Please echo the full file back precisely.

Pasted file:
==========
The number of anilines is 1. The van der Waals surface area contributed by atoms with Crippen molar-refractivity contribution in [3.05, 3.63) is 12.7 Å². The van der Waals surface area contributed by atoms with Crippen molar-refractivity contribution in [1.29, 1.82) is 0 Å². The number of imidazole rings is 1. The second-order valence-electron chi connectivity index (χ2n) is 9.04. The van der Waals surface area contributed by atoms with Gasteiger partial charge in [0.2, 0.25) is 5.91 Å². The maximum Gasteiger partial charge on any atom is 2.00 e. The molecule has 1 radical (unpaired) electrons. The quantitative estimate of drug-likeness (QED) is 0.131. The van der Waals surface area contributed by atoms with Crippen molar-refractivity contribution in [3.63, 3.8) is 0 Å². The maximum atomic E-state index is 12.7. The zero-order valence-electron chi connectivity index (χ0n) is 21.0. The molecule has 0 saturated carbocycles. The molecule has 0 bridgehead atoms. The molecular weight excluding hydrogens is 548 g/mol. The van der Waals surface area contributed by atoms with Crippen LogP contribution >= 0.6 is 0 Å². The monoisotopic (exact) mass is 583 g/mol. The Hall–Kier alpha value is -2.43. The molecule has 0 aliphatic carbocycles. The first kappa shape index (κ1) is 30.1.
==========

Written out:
The number of anilines is 1. The van der Waals surface area contributed by atoms with Crippen molar-refractivity contribution in [3.05, 3.63) is 12.7 Å². The van der Waals surface area contributed by atoms with Crippen molar-refractivity contribution in [1.29, 1.82) is 0 Å². The number of imidazole rings is 1. The second-order valence-electron chi connectivity index (χ2n) is 9.04. The van der Waals surface area contributed by atoms with Gasteiger partial charge in [0.2, 0.25) is 5.91 Å². The maximum Gasteiger partial charge on any atom is 2.00 e. The molecule has 1 radical (unpaired) electrons. The quantitative estimate of drug-likeness (QED) is 0.131. The van der Waals surface area contributed by atoms with Crippen molar-refractivity contribution in [3.63, 3.8) is 0 Å². The maximum atomic E-state index is 12.7. The zero-order valence-electron chi connectivity index (χ0n) is 21.0. The molecule has 0 saturated carbocycles. The molecule has 0 bridgehead atoms. The molecular weight excluding hydrogens is 548 g/mol. The van der Waals surface area contributed by atoms with Crippen LogP contribution >= 0.6 is 0 Å². The monoisotopic (exact) mass is 583 g/mol. The Hall–Kier alpha value is -2.43. The molecule has 0 aliphatic carbocycles. The first kappa shape index (κ1) is 30.1.